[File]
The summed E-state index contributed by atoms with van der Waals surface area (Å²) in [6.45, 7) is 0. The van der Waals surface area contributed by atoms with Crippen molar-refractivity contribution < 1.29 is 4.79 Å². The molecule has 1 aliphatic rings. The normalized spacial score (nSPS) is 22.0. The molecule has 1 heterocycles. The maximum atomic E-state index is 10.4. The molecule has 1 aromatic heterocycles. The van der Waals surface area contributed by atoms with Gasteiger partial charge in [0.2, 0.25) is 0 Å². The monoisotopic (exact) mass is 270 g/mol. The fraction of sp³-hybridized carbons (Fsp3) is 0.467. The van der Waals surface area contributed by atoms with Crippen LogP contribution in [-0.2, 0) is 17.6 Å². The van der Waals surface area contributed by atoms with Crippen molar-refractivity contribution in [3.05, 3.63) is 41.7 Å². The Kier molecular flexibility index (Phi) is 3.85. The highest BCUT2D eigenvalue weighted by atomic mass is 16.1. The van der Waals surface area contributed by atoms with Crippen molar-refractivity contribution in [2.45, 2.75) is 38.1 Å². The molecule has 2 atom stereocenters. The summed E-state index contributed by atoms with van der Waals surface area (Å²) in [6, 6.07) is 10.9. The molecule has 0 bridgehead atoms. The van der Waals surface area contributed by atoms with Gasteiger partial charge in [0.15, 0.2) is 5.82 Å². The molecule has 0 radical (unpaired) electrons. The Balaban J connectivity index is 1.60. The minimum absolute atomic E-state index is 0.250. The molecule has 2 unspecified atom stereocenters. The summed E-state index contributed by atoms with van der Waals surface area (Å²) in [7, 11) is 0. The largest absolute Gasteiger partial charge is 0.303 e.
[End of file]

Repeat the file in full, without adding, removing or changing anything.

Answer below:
The summed E-state index contributed by atoms with van der Waals surface area (Å²) in [6.45, 7) is 0. The van der Waals surface area contributed by atoms with Crippen molar-refractivity contribution < 1.29 is 4.79 Å². The molecule has 1 aliphatic rings. The normalized spacial score (nSPS) is 22.0. The molecule has 1 heterocycles. The maximum atomic E-state index is 10.4. The molecule has 1 aromatic heterocycles. The van der Waals surface area contributed by atoms with Gasteiger partial charge in [0.2, 0.25) is 0 Å². The monoisotopic (exact) mass is 270 g/mol. The fraction of sp³-hybridized carbons (Fsp3) is 0.467. The van der Waals surface area contributed by atoms with Crippen LogP contribution in [-0.2, 0) is 17.6 Å². The van der Waals surface area contributed by atoms with Crippen molar-refractivity contribution in [3.05, 3.63) is 41.7 Å². The Kier molecular flexibility index (Phi) is 3.85. The highest BCUT2D eigenvalue weighted by atomic mass is 16.1. The van der Waals surface area contributed by atoms with Crippen molar-refractivity contribution in [2.45, 2.75) is 38.1 Å². The molecule has 2 atom stereocenters. The summed E-state index contributed by atoms with van der Waals surface area (Å²) in [6, 6.07) is 10.9. The molecule has 0 bridgehead atoms. The van der Waals surface area contributed by atoms with Gasteiger partial charge in [0.15, 0.2) is 5.82 Å². The molecule has 0 radical (unpaired) electrons. The Balaban J connectivity index is 1.60. The minimum absolute atomic E-state index is 0.250. The molecule has 2 unspecified atom stereocenters. The summed E-state index contributed by atoms with van der Waals surface area (Å²) in [7, 11) is 0. The largest absolute Gasteiger partial charge is 0.303 e.